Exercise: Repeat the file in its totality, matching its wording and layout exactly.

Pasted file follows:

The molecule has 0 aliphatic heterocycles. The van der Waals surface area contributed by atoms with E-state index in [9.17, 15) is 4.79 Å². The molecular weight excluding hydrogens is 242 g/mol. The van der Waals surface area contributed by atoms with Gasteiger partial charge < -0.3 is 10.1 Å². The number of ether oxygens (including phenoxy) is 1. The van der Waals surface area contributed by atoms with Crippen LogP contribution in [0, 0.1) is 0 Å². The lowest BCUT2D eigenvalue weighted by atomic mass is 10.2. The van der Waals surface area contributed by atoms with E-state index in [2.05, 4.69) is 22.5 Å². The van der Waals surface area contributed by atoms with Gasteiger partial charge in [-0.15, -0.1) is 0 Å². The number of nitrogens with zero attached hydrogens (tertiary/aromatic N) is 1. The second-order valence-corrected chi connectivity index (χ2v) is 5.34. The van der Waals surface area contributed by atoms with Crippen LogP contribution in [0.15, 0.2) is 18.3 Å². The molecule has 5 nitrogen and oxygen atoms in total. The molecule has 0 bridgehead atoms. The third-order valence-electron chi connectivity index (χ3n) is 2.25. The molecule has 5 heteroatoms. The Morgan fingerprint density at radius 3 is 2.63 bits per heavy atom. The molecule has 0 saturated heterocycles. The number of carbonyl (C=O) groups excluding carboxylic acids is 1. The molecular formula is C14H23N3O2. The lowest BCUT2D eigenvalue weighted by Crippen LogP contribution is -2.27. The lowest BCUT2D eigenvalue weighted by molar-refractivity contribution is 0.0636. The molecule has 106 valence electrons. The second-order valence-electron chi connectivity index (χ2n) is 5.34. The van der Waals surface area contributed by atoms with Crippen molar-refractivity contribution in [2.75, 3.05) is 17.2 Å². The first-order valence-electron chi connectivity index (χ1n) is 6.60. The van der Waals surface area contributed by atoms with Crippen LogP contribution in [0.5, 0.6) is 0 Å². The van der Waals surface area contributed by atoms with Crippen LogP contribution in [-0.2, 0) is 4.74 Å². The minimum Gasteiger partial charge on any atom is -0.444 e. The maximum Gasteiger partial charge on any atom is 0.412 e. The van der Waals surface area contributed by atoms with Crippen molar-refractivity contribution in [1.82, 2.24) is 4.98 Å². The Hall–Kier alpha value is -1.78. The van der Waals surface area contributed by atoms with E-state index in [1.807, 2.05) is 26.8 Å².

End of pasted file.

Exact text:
The molecule has 0 aliphatic heterocycles. The van der Waals surface area contributed by atoms with E-state index in [9.17, 15) is 4.79 Å². The molecular weight excluding hydrogens is 242 g/mol. The van der Waals surface area contributed by atoms with Gasteiger partial charge < -0.3 is 10.1 Å². The number of ether oxygens (including phenoxy) is 1. The van der Waals surface area contributed by atoms with Crippen LogP contribution in [0, 0.1) is 0 Å². The lowest BCUT2D eigenvalue weighted by atomic mass is 10.2. The van der Waals surface area contributed by atoms with E-state index in [2.05, 4.69) is 22.5 Å². The van der Waals surface area contributed by atoms with Gasteiger partial charge in [-0.15, -0.1) is 0 Å². The number of nitrogens with zero attached hydrogens (tertiary/aromatic N) is 1. The second-order valence-corrected chi connectivity index (χ2v) is 5.34. The van der Waals surface area contributed by atoms with Crippen LogP contribution in [0.15, 0.2) is 18.3 Å². The molecule has 5 nitrogen and oxygen atoms in total. The molecule has 0 bridgehead atoms. The third-order valence-electron chi connectivity index (χ3n) is 2.25. The molecule has 5 heteroatoms. The Morgan fingerprint density at radius 3 is 2.63 bits per heavy atom. The molecule has 0 saturated heterocycles. The number of carbonyl (C=O) groups excluding carboxylic acids is 1. The molecular formula is C14H23N3O2. The lowest BCUT2D eigenvalue weighted by Crippen LogP contribution is -2.27. The lowest BCUT2D eigenvalue weighted by molar-refractivity contribution is 0.0636. The molecule has 106 valence electrons. The second-order valence-electron chi connectivity index (χ2n) is 5.34. The van der Waals surface area contributed by atoms with Crippen molar-refractivity contribution in [2.75, 3.05) is 17.2 Å². The first-order valence-electron chi connectivity index (χ1n) is 6.60. The van der Waals surface area contributed by atoms with Crippen LogP contribution in [0.5, 0.6) is 0 Å². The van der Waals surface area contributed by atoms with Crippen LogP contribution in [-0.2, 0) is 4.74 Å². The minimum Gasteiger partial charge on any atom is -0.444 e. The maximum Gasteiger partial charge on any atom is 0.412 e. The van der Waals surface area contributed by atoms with Crippen molar-refractivity contribution in [1.82, 2.24) is 4.98 Å². The Hall–Kier alpha value is -1.78. The van der Waals surface area contributed by atoms with E-state index in [1.807, 2.05) is 26.8 Å².